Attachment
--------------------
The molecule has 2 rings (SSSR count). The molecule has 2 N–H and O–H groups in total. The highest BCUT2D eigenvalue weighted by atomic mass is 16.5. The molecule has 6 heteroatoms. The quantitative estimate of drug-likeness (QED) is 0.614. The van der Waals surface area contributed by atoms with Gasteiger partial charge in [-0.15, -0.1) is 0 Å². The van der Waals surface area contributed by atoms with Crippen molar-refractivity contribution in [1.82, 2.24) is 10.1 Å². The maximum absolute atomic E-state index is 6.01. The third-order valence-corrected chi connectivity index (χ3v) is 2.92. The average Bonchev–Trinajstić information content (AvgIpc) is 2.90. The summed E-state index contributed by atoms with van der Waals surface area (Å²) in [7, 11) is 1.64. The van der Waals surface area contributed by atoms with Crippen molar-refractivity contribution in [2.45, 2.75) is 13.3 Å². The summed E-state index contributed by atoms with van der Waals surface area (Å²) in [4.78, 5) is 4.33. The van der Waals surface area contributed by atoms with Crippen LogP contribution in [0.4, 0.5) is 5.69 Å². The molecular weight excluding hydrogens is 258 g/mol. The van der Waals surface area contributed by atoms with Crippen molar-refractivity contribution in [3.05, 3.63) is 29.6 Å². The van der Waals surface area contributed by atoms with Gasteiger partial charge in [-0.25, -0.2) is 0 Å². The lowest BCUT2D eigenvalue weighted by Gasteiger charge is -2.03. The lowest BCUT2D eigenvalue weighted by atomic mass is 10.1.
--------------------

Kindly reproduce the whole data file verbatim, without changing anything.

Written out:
The molecule has 2 rings (SSSR count). The molecule has 2 N–H and O–H groups in total. The highest BCUT2D eigenvalue weighted by atomic mass is 16.5. The molecule has 6 heteroatoms. The quantitative estimate of drug-likeness (QED) is 0.614. The van der Waals surface area contributed by atoms with Gasteiger partial charge in [-0.15, -0.1) is 0 Å². The van der Waals surface area contributed by atoms with Crippen molar-refractivity contribution in [1.82, 2.24) is 10.1 Å². The maximum absolute atomic E-state index is 6.01. The third-order valence-corrected chi connectivity index (χ3v) is 2.92. The average Bonchev–Trinajstić information content (AvgIpc) is 2.90. The summed E-state index contributed by atoms with van der Waals surface area (Å²) in [7, 11) is 1.64. The van der Waals surface area contributed by atoms with Crippen molar-refractivity contribution in [2.45, 2.75) is 13.3 Å². The summed E-state index contributed by atoms with van der Waals surface area (Å²) in [4.78, 5) is 4.33. The van der Waals surface area contributed by atoms with Crippen LogP contribution in [0.4, 0.5) is 5.69 Å². The molecular weight excluding hydrogens is 258 g/mol. The van der Waals surface area contributed by atoms with Crippen molar-refractivity contribution in [3.05, 3.63) is 29.6 Å². The van der Waals surface area contributed by atoms with Gasteiger partial charge in [-0.25, -0.2) is 0 Å². The lowest BCUT2D eigenvalue weighted by Gasteiger charge is -2.03. The lowest BCUT2D eigenvalue weighted by atomic mass is 10.1.